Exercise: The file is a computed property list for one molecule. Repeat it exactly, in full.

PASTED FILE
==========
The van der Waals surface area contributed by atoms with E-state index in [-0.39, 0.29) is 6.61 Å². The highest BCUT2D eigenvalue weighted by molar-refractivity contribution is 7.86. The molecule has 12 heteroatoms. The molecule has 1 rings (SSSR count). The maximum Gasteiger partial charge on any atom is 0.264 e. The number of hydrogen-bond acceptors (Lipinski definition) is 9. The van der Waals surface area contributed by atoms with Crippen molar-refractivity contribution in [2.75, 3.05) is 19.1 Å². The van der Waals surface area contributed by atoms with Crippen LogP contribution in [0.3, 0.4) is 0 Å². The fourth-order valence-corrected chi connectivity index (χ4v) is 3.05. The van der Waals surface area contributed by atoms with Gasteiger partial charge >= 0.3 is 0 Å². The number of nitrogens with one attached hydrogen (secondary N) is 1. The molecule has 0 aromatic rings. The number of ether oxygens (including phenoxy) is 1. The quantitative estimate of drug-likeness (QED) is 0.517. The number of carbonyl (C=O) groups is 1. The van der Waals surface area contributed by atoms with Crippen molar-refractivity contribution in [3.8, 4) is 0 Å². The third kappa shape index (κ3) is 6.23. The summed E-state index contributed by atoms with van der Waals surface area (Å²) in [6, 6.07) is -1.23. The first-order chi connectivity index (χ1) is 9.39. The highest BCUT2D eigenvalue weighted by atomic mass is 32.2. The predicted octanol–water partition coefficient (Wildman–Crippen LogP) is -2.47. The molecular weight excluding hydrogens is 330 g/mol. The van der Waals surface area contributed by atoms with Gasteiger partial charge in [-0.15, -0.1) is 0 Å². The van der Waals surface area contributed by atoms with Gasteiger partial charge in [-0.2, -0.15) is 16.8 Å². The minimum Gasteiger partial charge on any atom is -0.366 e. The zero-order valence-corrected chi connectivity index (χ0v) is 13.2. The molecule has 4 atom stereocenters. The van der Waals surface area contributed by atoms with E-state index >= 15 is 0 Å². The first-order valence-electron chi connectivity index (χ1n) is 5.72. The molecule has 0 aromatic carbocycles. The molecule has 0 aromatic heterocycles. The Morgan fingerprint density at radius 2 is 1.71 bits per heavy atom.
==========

The van der Waals surface area contributed by atoms with E-state index in [-0.39, 0.29) is 6.61 Å². The highest BCUT2D eigenvalue weighted by molar-refractivity contribution is 7.86. The molecule has 12 heteroatoms. The molecule has 1 rings (SSSR count). The maximum Gasteiger partial charge on any atom is 0.264 e. The number of hydrogen-bond acceptors (Lipinski definition) is 9. The van der Waals surface area contributed by atoms with Crippen molar-refractivity contribution in [2.75, 3.05) is 19.1 Å². The van der Waals surface area contributed by atoms with Crippen LogP contribution in [0.3, 0.4) is 0 Å². The fourth-order valence-corrected chi connectivity index (χ4v) is 3.05. The van der Waals surface area contributed by atoms with Gasteiger partial charge >= 0.3 is 0 Å². The number of nitrogens with one attached hydrogen (secondary N) is 1. The molecule has 0 aromatic rings. The number of ether oxygens (including phenoxy) is 1. The quantitative estimate of drug-likeness (QED) is 0.517. The number of carbonyl (C=O) groups is 1. The van der Waals surface area contributed by atoms with Crippen molar-refractivity contribution in [3.8, 4) is 0 Å². The third kappa shape index (κ3) is 6.23. The summed E-state index contributed by atoms with van der Waals surface area (Å²) in [6, 6.07) is -1.23. The first-order chi connectivity index (χ1) is 9.39. The highest BCUT2D eigenvalue weighted by atomic mass is 32.2. The predicted octanol–water partition coefficient (Wildman–Crippen LogP) is -2.47. The molecular weight excluding hydrogens is 330 g/mol. The van der Waals surface area contributed by atoms with Gasteiger partial charge in [-0.15, -0.1) is 0 Å². The van der Waals surface area contributed by atoms with Gasteiger partial charge in [-0.2, -0.15) is 16.8 Å². The minimum Gasteiger partial charge on any atom is -0.366 e. The zero-order valence-corrected chi connectivity index (χ0v) is 13.2. The molecule has 4 atom stereocenters. The van der Waals surface area contributed by atoms with E-state index >= 15 is 0 Å². The first-order valence-electron chi connectivity index (χ1n) is 5.72. The molecule has 0 aromatic carbocycles. The molecule has 0 aromatic heterocycles. The Morgan fingerprint density at radius 2 is 1.71 bits per heavy atom.